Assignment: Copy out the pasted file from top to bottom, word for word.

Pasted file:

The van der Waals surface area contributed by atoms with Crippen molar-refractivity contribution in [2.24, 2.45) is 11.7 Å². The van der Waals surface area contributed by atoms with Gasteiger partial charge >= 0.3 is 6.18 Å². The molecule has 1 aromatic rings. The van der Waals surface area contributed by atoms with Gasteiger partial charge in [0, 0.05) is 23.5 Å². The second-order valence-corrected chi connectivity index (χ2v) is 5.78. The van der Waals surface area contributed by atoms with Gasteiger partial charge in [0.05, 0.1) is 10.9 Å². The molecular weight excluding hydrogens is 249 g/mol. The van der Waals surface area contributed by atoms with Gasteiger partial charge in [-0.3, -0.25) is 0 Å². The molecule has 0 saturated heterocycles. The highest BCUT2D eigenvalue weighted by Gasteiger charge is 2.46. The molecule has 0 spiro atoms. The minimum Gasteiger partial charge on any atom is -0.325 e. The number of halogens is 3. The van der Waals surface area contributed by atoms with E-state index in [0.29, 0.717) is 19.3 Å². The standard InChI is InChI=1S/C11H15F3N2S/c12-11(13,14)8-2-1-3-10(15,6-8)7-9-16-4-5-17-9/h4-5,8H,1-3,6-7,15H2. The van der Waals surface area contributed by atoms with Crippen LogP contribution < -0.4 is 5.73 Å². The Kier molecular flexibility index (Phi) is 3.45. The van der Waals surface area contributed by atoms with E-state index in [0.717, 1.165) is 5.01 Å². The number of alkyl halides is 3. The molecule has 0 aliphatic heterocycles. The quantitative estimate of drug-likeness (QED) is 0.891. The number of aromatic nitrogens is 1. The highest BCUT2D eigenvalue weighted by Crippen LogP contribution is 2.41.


The van der Waals surface area contributed by atoms with Crippen molar-refractivity contribution in [2.24, 2.45) is 11.7 Å². The van der Waals surface area contributed by atoms with Gasteiger partial charge >= 0.3 is 6.18 Å². The molecule has 1 aromatic rings. The van der Waals surface area contributed by atoms with Gasteiger partial charge in [0, 0.05) is 23.5 Å². The second-order valence-corrected chi connectivity index (χ2v) is 5.78. The van der Waals surface area contributed by atoms with Gasteiger partial charge in [0.05, 0.1) is 10.9 Å². The molecular weight excluding hydrogens is 249 g/mol. The van der Waals surface area contributed by atoms with Gasteiger partial charge in [-0.3, -0.25) is 0 Å². The molecule has 0 saturated heterocycles. The highest BCUT2D eigenvalue weighted by Gasteiger charge is 2.46. The molecule has 0 spiro atoms. The minimum Gasteiger partial charge on any atom is -0.325 e. The number of halogens is 3. The van der Waals surface area contributed by atoms with E-state index in [0.29, 0.717) is 19.3 Å². The standard InChI is InChI=1S/C11H15F3N2S/c12-11(13,14)8-2-1-3-10(15,6-8)7-9-16-4-5-17-9/h4-5,8H,1-3,6-7,15H2. The van der Waals surface area contributed by atoms with Crippen LogP contribution < -0.4 is 5.73 Å². The Kier molecular flexibility index (Phi) is 3.45. The van der Waals surface area contributed by atoms with E-state index in [0.717, 1.165) is 5.01 Å². The number of alkyl halides is 3. The molecule has 0 aliphatic heterocycles. The quantitative estimate of drug-likeness (QED) is 0.891. The number of aromatic nitrogens is 1. The highest BCUT2D eigenvalue weighted by Crippen LogP contribution is 2.41.